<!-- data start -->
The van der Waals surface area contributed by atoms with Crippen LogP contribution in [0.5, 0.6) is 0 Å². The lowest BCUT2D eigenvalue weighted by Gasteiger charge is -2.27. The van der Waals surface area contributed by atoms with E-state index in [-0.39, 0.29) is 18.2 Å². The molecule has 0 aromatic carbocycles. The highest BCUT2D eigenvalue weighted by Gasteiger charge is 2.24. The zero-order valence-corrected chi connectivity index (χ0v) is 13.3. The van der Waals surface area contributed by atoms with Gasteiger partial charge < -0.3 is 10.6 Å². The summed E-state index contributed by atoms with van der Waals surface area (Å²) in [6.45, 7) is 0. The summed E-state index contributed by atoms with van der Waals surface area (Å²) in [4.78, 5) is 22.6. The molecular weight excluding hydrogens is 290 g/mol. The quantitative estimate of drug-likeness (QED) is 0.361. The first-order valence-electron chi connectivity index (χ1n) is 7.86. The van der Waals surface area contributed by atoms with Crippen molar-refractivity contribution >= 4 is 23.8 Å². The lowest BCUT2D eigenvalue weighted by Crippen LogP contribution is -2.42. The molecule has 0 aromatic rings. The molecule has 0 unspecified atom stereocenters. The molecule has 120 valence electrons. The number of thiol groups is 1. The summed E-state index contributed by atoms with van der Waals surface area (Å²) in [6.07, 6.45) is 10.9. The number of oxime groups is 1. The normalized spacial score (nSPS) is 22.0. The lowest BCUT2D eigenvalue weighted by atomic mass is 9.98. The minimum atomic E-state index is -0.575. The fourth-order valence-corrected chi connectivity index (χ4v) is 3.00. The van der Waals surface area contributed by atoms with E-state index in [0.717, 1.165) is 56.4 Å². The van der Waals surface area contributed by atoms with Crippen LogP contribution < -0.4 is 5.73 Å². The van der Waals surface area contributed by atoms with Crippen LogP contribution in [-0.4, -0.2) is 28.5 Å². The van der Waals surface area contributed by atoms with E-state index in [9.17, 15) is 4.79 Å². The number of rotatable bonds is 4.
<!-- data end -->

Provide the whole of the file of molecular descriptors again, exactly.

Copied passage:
The van der Waals surface area contributed by atoms with Crippen LogP contribution in [0.5, 0.6) is 0 Å². The lowest BCUT2D eigenvalue weighted by Gasteiger charge is -2.27. The van der Waals surface area contributed by atoms with E-state index in [-0.39, 0.29) is 18.2 Å². The molecule has 0 aromatic carbocycles. The highest BCUT2D eigenvalue weighted by Gasteiger charge is 2.24. The zero-order valence-corrected chi connectivity index (χ0v) is 13.3. The van der Waals surface area contributed by atoms with Gasteiger partial charge < -0.3 is 10.6 Å². The summed E-state index contributed by atoms with van der Waals surface area (Å²) in [6.45, 7) is 0. The summed E-state index contributed by atoms with van der Waals surface area (Å²) in [4.78, 5) is 22.6. The molecular weight excluding hydrogens is 290 g/mol. The quantitative estimate of drug-likeness (QED) is 0.361. The first-order valence-electron chi connectivity index (χ1n) is 7.86. The van der Waals surface area contributed by atoms with Crippen molar-refractivity contribution >= 4 is 23.8 Å². The lowest BCUT2D eigenvalue weighted by Crippen LogP contribution is -2.42. The molecule has 0 aromatic rings. The molecule has 0 unspecified atom stereocenters. The molecule has 120 valence electrons. The number of thiol groups is 1. The summed E-state index contributed by atoms with van der Waals surface area (Å²) in [6.07, 6.45) is 10.9. The number of oxime groups is 1. The normalized spacial score (nSPS) is 22.0. The lowest BCUT2D eigenvalue weighted by atomic mass is 9.98. The minimum atomic E-state index is -0.575. The fourth-order valence-corrected chi connectivity index (χ4v) is 3.00. The van der Waals surface area contributed by atoms with E-state index in [0.717, 1.165) is 56.4 Å². The van der Waals surface area contributed by atoms with Crippen LogP contribution < -0.4 is 5.73 Å². The van der Waals surface area contributed by atoms with Crippen LogP contribution in [-0.4, -0.2) is 28.5 Å². The van der Waals surface area contributed by atoms with E-state index in [9.17, 15) is 4.79 Å². The number of rotatable bonds is 4.